Death Wishes Writ Large and Getting Larger

Canada’s “MAiD” Policy Promotes Death for the Desolate

In 2019, Prime Minister Justin Trudeau clarified that efforts to expand assisted death in Canada would ensure that the process would not take advantage of those who are vulnerable, and he insisted that people won’t choose assisted death because they aren’t “getting the supports and cares that [they] actually need.” Considering that Canada’s Medical Assistance in Dying (“MAiD”) law includes those with “grievous and irremediable” conditions, not strictly those with terminal illnesses, and that it will soon expand to include those with solely a mental illness, it appears that every person who requests assisted death is not getting the “supports and cares” that they need. There is, realistically, no line between those who want to die for the “right” reasons, and those who want to die for the “wrong” reasons, as every person, even those with terminal illnesses, should receive “supports and cares.” ( I put “MaiD” in quotes, because it isn’t really “medical assistance in dying.” It’s killing.)

Lack of Support as a Motive for Assisted Death

Proponents of Canada’s laws insist there are sufficient safeguards in place to protect against abuse of the “vulnerable” or those who request assisted death because of poverty, loneliness, or lack of social services, and euthanasia providers insist there is no evidence to support claims that people are turning to “MAiD” for these reasons.

However, in seminars conducted by leading euthanasia providers in Canada, providers have admitted that patients are indeed citing poverty as their driving factor for requesting euthanasia. One woman requested assisted death because she could not afford the vitamins, special diet, and physiotherapy that would relieve the symptoms of her non-terminal illnesses. Other patients with chronic pain, diabetes, cardiac issues, anxiety, and depression have requested assisted death simply because they could not find housing. The provider in charge of these cases stated that these people have “no other options,” as referrals will get them “not very much, and certainly not very fast.” The provider also made no mention that these applications were being discouraged or denied. If they are not being denied, are we to assume that the provider is encouraging, if not perpetrating, exactly the abuse Trudeau and the Supreme Court of Canada assured would not occur?

Les Landry, a man with a chronic medical condition, recently lost the disability payments that provided him with needed support such as prescriptions, a specialized diet, and travel to medical appointments. He stated that he doesn’t want to die, but he feels pushed to end his life because his new pension payments don’t provide him enough to live on. His request for euthanasia was, unfortunately, given the green light by one provider already.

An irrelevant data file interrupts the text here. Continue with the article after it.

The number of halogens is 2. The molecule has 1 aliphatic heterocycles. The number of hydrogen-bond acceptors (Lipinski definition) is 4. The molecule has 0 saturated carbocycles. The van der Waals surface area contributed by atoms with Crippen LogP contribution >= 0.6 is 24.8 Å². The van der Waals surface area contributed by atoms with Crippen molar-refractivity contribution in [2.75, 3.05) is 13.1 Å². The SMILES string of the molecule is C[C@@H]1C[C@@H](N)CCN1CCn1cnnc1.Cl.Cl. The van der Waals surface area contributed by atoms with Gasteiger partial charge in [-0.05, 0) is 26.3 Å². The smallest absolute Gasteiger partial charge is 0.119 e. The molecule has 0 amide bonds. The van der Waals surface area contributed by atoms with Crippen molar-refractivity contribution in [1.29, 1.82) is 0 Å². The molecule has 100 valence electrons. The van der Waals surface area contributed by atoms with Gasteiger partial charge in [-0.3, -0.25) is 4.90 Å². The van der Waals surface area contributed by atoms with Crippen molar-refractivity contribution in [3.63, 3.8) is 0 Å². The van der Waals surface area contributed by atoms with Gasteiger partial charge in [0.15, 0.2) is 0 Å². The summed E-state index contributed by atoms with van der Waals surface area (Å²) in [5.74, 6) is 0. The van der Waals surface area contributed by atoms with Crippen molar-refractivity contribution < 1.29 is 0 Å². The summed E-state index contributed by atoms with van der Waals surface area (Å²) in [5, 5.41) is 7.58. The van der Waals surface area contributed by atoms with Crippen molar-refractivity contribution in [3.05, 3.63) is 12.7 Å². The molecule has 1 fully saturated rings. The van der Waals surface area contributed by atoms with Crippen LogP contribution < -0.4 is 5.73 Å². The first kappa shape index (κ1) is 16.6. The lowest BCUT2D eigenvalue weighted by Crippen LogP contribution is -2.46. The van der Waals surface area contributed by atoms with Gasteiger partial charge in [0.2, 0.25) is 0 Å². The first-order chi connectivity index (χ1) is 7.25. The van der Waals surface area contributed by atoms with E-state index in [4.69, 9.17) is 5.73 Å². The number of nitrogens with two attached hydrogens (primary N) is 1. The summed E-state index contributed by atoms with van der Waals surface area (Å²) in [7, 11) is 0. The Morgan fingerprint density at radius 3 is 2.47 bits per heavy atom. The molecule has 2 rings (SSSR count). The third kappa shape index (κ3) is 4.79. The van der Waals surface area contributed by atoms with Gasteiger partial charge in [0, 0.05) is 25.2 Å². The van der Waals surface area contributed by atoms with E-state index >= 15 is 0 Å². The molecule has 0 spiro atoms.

Another chronic illness sufferer, 41-year-old Rosina Kamis, was approved for euthanasia due to her constant pain, inability to make food, fears of losing her house and being institutionalized, and a myriad of other reasons. Kamis admitted that her suffering was actually mental, not physical, and stated, “I think if more people cared about me, I might be able to handle the suffering caused by my physical illnesses alone.” The approval of both Landry and Kamis’s euthanasia requests shows a lethal unwillingness to notice signs from those who are desperately crying for help. Kamis had major depressive disorder, and Landry, a history of suicidality.

Assessing patients for assisted death when they really need other support is frightfully common. In a study of “MAiD” assessments on 54 patients who didn’t have terminal illnesses, two-thirds had concurrent mental illness, a fifth had difficulty finding treatment for their afflictions, and over a third were simply not offered treatments.

Doctor-Shopping and Inadequate Assessments

If a physician decides a patient does not qualify for assisted death, the patient can find another doctor willing to sign off. One patient was denied assisted death because he didn’t have a serious illness and was ruled incapable of making informed decisions about his health. He was then assessed virtually by Ellen Wiebe, a prominent euthanasia provider, who found him eligible, picked him up from the airport, and euthanized him at her clinic.